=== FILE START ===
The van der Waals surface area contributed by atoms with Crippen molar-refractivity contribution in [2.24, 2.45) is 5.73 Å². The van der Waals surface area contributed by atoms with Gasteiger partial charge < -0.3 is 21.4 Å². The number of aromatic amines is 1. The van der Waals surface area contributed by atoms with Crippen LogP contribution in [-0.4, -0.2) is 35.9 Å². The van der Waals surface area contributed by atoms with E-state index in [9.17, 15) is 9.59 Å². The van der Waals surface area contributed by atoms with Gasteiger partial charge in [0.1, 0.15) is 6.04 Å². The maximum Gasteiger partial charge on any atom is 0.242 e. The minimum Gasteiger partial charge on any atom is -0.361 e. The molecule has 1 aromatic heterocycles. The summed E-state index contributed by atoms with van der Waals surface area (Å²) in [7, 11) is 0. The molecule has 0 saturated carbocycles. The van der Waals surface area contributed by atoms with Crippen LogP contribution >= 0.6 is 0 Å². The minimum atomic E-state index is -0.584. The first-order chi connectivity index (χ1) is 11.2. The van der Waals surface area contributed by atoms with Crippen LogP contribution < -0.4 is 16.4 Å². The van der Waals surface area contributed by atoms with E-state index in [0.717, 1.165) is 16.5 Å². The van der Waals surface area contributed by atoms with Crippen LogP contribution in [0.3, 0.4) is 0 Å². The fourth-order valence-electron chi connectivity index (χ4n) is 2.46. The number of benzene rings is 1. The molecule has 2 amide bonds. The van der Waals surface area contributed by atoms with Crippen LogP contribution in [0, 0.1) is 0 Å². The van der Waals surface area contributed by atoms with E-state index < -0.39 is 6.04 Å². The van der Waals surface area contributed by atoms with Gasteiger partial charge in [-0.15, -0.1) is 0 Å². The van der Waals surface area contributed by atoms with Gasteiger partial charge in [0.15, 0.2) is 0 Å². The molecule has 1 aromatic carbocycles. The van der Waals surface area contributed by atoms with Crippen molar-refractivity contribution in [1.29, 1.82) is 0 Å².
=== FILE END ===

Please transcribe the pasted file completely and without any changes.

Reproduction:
The van der Waals surface area contributed by atoms with Crippen molar-refractivity contribution in [2.24, 2.45) is 5.73 Å². The van der Waals surface area contributed by atoms with Gasteiger partial charge < -0.3 is 21.4 Å². The number of aromatic amines is 1. The van der Waals surface area contributed by atoms with Crippen LogP contribution in [-0.4, -0.2) is 35.9 Å². The van der Waals surface area contributed by atoms with E-state index in [9.17, 15) is 9.59 Å². The van der Waals surface area contributed by atoms with Gasteiger partial charge in [0.1, 0.15) is 6.04 Å². The maximum Gasteiger partial charge on any atom is 0.242 e. The minimum Gasteiger partial charge on any atom is -0.361 e. The molecule has 1 aromatic heterocycles. The summed E-state index contributed by atoms with van der Waals surface area (Å²) in [7, 11) is 0. The molecule has 0 saturated carbocycles. The van der Waals surface area contributed by atoms with Crippen LogP contribution >= 0.6 is 0 Å². The minimum atomic E-state index is -0.584. The first-order chi connectivity index (χ1) is 11.2. The van der Waals surface area contributed by atoms with Crippen LogP contribution < -0.4 is 16.4 Å². The van der Waals surface area contributed by atoms with E-state index in [0.717, 1.165) is 16.5 Å². The van der Waals surface area contributed by atoms with Crippen LogP contribution in [0.3, 0.4) is 0 Å². The fourth-order valence-electron chi connectivity index (χ4n) is 2.46. The number of benzene rings is 1. The molecule has 2 amide bonds. The van der Waals surface area contributed by atoms with Crippen LogP contribution in [0, 0.1) is 0 Å². The van der Waals surface area contributed by atoms with E-state index < -0.39 is 6.04 Å². The van der Waals surface area contributed by atoms with Gasteiger partial charge in [-0.15, -0.1) is 0 Å². The van der Waals surface area contributed by atoms with Gasteiger partial charge in [0.15, 0.2) is 0 Å². The molecule has 1 aromatic carbocycles. The van der Waals surface area contributed by atoms with Crippen molar-refractivity contribution in [1.29, 1.82) is 0 Å².